The maintenance requirements of this type of paving are somewhat higher than for non-porous pavements, because the spaces between the pavers can become clogged with dirt, dust, and other debris. It’s important to maintain the integrity of the permeability by frequent cleaning using jet washing and vacuum street sweepers, and adding joint material (such as sand) regularly.

Asphalt Overlays

Asphalt overlays are a great solution for parking lots and other surfaces that have been damaged, but do not need full reconstruction. They help to restore the surface and improve the look, as well as reduce maintenance costs by extending the lifespan of existing pavement. However, it is important to keep in mind that an asphalt overlay will not solve all issues and may create new problems if used in the wrong situation.

An overlay is a new asphalt section (generally 1.5’’ to 2’’ thick) that is placed over the top of an existing surface. Think of it like putting a new tablecloth over an old one to hide all the scratches and stains from use. This type of repair works best for minor surface distress including rutting, cracks, divots and more.

The first step is to ensure the surface is clean and free of any loose debris, especially gravel that could get stuck in the paving process. Then, a machine known as an asphalt mill is used to shave the top of the existing asphalt surface. The mill will also remove any areas that have very poor underlying base. This is done to ensure the base is able to support the overlay.

Once the surface has been prepared, a uniform coat of SS-1H is applied to ensure proper adhesion between the old and new asphalt sections. This is a very important step that many below-standard contractors fail to do.

After the SS-1H is applied, the overlay asphalt material can be put down. It is recommended to pave the overlay at a minimum of 1″ thick. If the paving is too thin, it will cause severe damage to the existing surface over time.

If the asphalt has heavy cracking, it must be corrected before the overlay is laid or the cracks will reflect through the new surface within a short amount of time. It is also not a good idea to overlay an asphalt surface if the underlying subgrade slab is compromised at a lower level.

Despite some shortcomings, asphalt overlays are an excellent option for commercial properties that want to increase the longevity of their asphalt and avoid costly full reconstruction projects in the future. With the proper planning and an experienced team, an asphalt overlay can provide a beautiful and durable surface that will last for years to come.


Seal coating is a cost-effective way to extend the lifespan of asphalt. It prevents oxidation and weather damage, while also making the pavement look like new. However, it is not a permanent solution, as the seal coat will need to be refreshed every two to three years.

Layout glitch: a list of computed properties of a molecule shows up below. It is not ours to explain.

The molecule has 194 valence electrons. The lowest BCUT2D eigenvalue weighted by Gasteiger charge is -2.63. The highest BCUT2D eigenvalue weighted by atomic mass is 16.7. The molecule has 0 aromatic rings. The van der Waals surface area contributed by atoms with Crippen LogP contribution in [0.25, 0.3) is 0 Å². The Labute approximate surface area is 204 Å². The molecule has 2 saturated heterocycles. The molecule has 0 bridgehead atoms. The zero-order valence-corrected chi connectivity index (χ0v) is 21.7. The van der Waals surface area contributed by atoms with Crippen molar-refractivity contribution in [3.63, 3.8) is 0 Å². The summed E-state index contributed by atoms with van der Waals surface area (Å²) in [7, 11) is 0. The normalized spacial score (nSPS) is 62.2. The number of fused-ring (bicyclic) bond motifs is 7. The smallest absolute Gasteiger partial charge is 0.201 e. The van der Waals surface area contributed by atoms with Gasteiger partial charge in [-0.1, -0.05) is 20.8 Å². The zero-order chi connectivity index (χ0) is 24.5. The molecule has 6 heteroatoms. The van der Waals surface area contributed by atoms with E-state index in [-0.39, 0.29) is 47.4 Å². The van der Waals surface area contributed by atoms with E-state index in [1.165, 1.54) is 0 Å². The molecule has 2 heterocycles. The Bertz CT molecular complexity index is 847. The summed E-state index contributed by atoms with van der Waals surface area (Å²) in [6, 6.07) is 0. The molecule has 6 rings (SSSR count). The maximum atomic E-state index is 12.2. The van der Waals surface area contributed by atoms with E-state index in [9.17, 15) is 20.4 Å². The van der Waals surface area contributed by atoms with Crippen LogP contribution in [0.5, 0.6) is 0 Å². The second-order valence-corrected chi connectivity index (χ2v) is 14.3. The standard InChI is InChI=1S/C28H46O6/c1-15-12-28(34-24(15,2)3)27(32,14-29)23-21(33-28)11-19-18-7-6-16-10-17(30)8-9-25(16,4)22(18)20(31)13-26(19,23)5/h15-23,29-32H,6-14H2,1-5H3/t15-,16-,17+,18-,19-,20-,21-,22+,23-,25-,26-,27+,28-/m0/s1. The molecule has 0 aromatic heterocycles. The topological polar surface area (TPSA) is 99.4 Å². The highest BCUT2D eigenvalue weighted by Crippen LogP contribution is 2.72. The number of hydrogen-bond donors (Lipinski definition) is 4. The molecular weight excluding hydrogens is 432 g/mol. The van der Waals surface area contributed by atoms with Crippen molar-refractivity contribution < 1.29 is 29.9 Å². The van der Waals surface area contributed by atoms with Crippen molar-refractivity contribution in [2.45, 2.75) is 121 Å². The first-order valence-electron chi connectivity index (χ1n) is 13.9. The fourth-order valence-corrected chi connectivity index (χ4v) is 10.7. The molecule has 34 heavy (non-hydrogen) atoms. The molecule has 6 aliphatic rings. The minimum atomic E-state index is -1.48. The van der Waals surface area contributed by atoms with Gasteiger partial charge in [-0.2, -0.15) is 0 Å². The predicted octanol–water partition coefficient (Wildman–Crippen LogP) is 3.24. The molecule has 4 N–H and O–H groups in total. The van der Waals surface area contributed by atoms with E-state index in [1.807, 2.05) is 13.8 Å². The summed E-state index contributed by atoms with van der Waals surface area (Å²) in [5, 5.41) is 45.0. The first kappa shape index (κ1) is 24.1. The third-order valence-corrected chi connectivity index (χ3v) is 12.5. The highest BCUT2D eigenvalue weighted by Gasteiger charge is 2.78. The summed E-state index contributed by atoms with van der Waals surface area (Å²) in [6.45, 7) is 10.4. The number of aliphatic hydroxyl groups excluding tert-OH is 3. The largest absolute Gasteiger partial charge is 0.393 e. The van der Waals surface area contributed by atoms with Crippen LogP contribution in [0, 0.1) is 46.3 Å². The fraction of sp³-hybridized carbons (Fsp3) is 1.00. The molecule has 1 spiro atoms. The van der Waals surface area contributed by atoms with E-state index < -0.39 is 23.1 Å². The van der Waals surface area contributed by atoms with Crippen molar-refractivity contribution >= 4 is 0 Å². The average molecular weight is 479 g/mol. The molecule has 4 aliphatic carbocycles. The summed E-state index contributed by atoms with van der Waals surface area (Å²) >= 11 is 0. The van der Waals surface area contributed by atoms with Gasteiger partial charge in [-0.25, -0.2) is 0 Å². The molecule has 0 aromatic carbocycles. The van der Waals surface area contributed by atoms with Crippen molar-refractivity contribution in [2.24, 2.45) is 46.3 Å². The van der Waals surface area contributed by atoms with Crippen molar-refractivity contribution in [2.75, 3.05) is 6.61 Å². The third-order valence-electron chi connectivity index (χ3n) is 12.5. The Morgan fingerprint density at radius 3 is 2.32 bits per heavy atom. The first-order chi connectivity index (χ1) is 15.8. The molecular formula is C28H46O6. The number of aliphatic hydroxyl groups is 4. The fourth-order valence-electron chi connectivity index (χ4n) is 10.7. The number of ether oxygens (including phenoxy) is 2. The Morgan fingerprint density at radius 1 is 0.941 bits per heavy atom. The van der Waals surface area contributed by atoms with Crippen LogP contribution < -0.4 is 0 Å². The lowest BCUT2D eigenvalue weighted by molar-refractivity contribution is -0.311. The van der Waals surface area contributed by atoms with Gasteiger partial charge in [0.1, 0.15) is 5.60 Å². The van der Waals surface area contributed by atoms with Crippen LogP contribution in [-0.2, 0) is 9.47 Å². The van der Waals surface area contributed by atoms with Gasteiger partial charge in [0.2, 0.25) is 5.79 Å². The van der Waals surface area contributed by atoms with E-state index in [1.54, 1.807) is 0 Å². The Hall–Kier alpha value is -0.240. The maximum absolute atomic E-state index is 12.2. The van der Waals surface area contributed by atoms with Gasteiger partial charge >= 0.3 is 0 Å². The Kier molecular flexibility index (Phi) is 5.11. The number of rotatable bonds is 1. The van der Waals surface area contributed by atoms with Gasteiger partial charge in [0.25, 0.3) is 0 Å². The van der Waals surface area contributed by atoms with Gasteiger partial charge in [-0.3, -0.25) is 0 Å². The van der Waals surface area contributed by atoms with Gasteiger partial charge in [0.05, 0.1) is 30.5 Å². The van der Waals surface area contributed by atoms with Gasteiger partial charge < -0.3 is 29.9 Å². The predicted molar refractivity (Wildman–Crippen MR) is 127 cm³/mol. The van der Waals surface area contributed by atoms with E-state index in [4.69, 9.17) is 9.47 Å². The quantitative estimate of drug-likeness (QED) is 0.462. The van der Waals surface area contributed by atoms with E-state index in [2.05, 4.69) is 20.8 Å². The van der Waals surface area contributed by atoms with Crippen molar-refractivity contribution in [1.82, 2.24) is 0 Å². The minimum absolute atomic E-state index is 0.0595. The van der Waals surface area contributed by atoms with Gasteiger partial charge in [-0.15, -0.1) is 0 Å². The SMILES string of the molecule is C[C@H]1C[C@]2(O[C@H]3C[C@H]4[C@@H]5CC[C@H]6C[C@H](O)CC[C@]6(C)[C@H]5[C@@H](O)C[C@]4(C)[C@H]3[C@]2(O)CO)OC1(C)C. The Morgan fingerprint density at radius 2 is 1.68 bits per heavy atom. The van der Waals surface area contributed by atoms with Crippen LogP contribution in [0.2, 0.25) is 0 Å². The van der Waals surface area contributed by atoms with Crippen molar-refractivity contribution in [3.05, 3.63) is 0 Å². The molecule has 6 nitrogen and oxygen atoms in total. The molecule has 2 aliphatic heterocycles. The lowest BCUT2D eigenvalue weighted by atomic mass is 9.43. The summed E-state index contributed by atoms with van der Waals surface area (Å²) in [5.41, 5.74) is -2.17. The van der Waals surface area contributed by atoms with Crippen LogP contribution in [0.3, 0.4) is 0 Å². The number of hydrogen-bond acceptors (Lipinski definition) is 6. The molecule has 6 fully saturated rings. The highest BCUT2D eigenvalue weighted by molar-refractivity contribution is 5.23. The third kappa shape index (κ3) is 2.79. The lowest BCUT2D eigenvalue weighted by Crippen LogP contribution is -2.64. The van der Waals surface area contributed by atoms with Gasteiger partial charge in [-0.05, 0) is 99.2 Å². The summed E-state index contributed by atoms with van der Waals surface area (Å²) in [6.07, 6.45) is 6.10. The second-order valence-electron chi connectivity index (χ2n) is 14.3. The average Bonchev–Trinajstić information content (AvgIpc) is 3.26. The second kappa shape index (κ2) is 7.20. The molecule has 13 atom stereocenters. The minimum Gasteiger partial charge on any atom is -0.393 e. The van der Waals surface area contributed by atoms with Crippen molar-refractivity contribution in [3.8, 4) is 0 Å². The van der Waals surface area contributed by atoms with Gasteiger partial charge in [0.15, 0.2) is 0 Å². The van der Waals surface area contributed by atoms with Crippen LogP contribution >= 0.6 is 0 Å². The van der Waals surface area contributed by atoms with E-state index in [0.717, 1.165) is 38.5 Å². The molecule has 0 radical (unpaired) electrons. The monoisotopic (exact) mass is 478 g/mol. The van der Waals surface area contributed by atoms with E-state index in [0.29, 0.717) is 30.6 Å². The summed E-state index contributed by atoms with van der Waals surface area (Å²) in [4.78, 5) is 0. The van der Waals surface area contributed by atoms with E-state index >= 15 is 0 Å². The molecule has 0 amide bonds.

Before sealcoating, the asphalt surface should be thoroughly cleaned. This step is extremely important, as asphalt sealer will not adhere to dirt or mud. Professional pavement contractors will use powerful cleaning equipment, such as blowers, rotary brooms, and sweepers, to remove these substances from the surface. Additionally, any asphalt repairs, such as potholes or cracks, should be patched before the sealcoat is applied. Finally, all vehicle fluids, such as oil, should be removed from the pavement surface.

The sealcoating process involves spraying a liquid mixture of water and asphalt onto the pavement’s surface. Workers then spread this material around the entire surface, including the edges. It takes 24 hours for the sealer to dry, and cars can not be driven on it during this time. The weather will have a significant impact on how long it takes for the asphalt to cure. If it is a hot, sunny day, the sealcoat will dry much faster than if it is a cold, cloudy day with high humidity.

There are many different types of asphalt sealers, including coal tar and acrylic polymer. Each has its own advantages and disadvantages, but both provide effective results. Asphalt paving professionals will be able to recommend which type of sealer is best for your project.

Once the sealcoat is dry, it creates an impenetrable barrier on the surface of your asphalt, which protects the underlying layers from the elements. This includes UV rays, which can degrade asphalt and cause it to crack and crumble. Sealcoat also helps the underlying asphalt to stay flexible, so it can expand and contract with the weather.

Despite its benefits, sealcoating does not repair large cracks or potholes in your asphalt. These issues will need to be addressed with an asphalt resurfacing or other repair method. However, sealing your asphalt every two to three years can prevent further deterioration and help you save money on costly repairs in the future.